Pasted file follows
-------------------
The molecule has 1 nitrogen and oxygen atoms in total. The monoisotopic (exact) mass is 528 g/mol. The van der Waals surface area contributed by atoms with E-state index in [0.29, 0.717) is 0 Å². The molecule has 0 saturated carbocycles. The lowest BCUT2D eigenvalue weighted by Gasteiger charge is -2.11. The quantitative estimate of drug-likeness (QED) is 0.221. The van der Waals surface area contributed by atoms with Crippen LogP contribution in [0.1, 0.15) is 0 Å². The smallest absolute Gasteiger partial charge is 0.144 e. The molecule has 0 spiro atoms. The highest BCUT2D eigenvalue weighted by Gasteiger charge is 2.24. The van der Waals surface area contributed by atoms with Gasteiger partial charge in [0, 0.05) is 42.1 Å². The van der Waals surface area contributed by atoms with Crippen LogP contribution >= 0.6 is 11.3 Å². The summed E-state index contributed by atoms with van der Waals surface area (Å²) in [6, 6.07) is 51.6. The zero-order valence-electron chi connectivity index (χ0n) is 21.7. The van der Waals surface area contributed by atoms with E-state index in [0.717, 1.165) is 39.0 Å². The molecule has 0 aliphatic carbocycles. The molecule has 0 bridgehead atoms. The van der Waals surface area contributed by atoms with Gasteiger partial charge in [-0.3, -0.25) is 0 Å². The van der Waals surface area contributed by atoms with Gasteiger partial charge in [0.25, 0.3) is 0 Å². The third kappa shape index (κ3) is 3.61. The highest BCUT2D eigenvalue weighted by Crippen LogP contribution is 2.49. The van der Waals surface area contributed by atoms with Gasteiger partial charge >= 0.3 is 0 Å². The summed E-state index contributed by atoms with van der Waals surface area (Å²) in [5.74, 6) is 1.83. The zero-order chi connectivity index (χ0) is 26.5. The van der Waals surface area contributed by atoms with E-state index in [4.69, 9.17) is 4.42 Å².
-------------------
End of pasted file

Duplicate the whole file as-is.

The molecule has 1 nitrogen and oxygen atoms in total. The monoisotopic (exact) mass is 528 g/mol. The van der Waals surface area contributed by atoms with E-state index in [0.29, 0.717) is 0 Å². The molecule has 0 saturated carbocycles. The lowest BCUT2D eigenvalue weighted by Gasteiger charge is -2.11. The quantitative estimate of drug-likeness (QED) is 0.221. The van der Waals surface area contributed by atoms with Crippen LogP contribution in [0.1, 0.15) is 0 Å². The smallest absolute Gasteiger partial charge is 0.144 e. The molecule has 0 spiro atoms. The highest BCUT2D eigenvalue weighted by Gasteiger charge is 2.24. The van der Waals surface area contributed by atoms with Gasteiger partial charge in [0, 0.05) is 42.1 Å². The van der Waals surface area contributed by atoms with Crippen LogP contribution >= 0.6 is 11.3 Å². The summed E-state index contributed by atoms with van der Waals surface area (Å²) in [6, 6.07) is 51.6. The zero-order valence-electron chi connectivity index (χ0n) is 21.7. The van der Waals surface area contributed by atoms with E-state index in [0.717, 1.165) is 39.0 Å². The molecule has 0 aliphatic carbocycles. The molecule has 0 bridgehead atoms. The van der Waals surface area contributed by atoms with Gasteiger partial charge in [-0.3, -0.25) is 0 Å². The van der Waals surface area contributed by atoms with Gasteiger partial charge in [0.25, 0.3) is 0 Å². The third kappa shape index (κ3) is 3.61. The highest BCUT2D eigenvalue weighted by Crippen LogP contribution is 2.49. The van der Waals surface area contributed by atoms with Gasteiger partial charge >= 0.3 is 0 Å². The summed E-state index contributed by atoms with van der Waals surface area (Å²) in [5.74, 6) is 1.83. The zero-order chi connectivity index (χ0) is 26.5. The van der Waals surface area contributed by atoms with E-state index in [4.69, 9.17) is 4.42 Å².